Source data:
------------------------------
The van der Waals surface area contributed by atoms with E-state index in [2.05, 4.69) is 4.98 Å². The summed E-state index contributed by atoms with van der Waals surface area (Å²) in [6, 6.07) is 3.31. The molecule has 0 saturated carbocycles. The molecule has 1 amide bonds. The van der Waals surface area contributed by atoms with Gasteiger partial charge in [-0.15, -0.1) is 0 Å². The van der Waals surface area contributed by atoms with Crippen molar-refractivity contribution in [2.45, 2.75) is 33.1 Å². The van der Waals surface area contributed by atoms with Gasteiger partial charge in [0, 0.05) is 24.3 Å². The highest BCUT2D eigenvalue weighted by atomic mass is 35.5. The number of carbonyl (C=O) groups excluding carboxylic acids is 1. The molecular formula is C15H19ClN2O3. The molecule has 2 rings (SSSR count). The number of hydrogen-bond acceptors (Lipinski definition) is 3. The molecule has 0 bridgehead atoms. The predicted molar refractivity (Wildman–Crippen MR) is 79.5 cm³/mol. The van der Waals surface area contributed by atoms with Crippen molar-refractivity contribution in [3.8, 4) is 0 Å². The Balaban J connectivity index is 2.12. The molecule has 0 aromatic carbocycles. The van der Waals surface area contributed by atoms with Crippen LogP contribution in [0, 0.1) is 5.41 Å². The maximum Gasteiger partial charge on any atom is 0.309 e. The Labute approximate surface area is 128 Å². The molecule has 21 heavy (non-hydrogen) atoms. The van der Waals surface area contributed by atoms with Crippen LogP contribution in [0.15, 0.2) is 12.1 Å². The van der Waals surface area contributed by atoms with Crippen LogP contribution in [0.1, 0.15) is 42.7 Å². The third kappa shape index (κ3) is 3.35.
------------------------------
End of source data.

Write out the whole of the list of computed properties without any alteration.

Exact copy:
The van der Waals surface area contributed by atoms with E-state index in [2.05, 4.69) is 4.98 Å². The summed E-state index contributed by atoms with van der Waals surface area (Å²) in [6, 6.07) is 3.31. The molecule has 0 saturated carbocycles. The molecule has 1 amide bonds. The van der Waals surface area contributed by atoms with Gasteiger partial charge in [-0.15, -0.1) is 0 Å². The van der Waals surface area contributed by atoms with Crippen molar-refractivity contribution in [2.45, 2.75) is 33.1 Å². The van der Waals surface area contributed by atoms with Gasteiger partial charge in [0, 0.05) is 24.3 Å². The highest BCUT2D eigenvalue weighted by atomic mass is 35.5. The number of carbonyl (C=O) groups excluding carboxylic acids is 1. The molecular formula is C15H19ClN2O3. The molecule has 2 rings (SSSR count). The number of hydrogen-bond acceptors (Lipinski definition) is 3. The molecule has 0 bridgehead atoms. The predicted molar refractivity (Wildman–Crippen MR) is 79.5 cm³/mol. The van der Waals surface area contributed by atoms with Crippen molar-refractivity contribution in [3.8, 4) is 0 Å². The Balaban J connectivity index is 2.12. The molecule has 0 aromatic carbocycles. The van der Waals surface area contributed by atoms with Crippen LogP contribution in [0, 0.1) is 5.41 Å². The maximum Gasteiger partial charge on any atom is 0.309 e. The Labute approximate surface area is 128 Å². The molecule has 21 heavy (non-hydrogen) atoms. The van der Waals surface area contributed by atoms with Crippen LogP contribution in [0.15, 0.2) is 12.1 Å². The van der Waals surface area contributed by atoms with Crippen LogP contribution in [0.1, 0.15) is 42.7 Å². The third kappa shape index (κ3) is 3.35.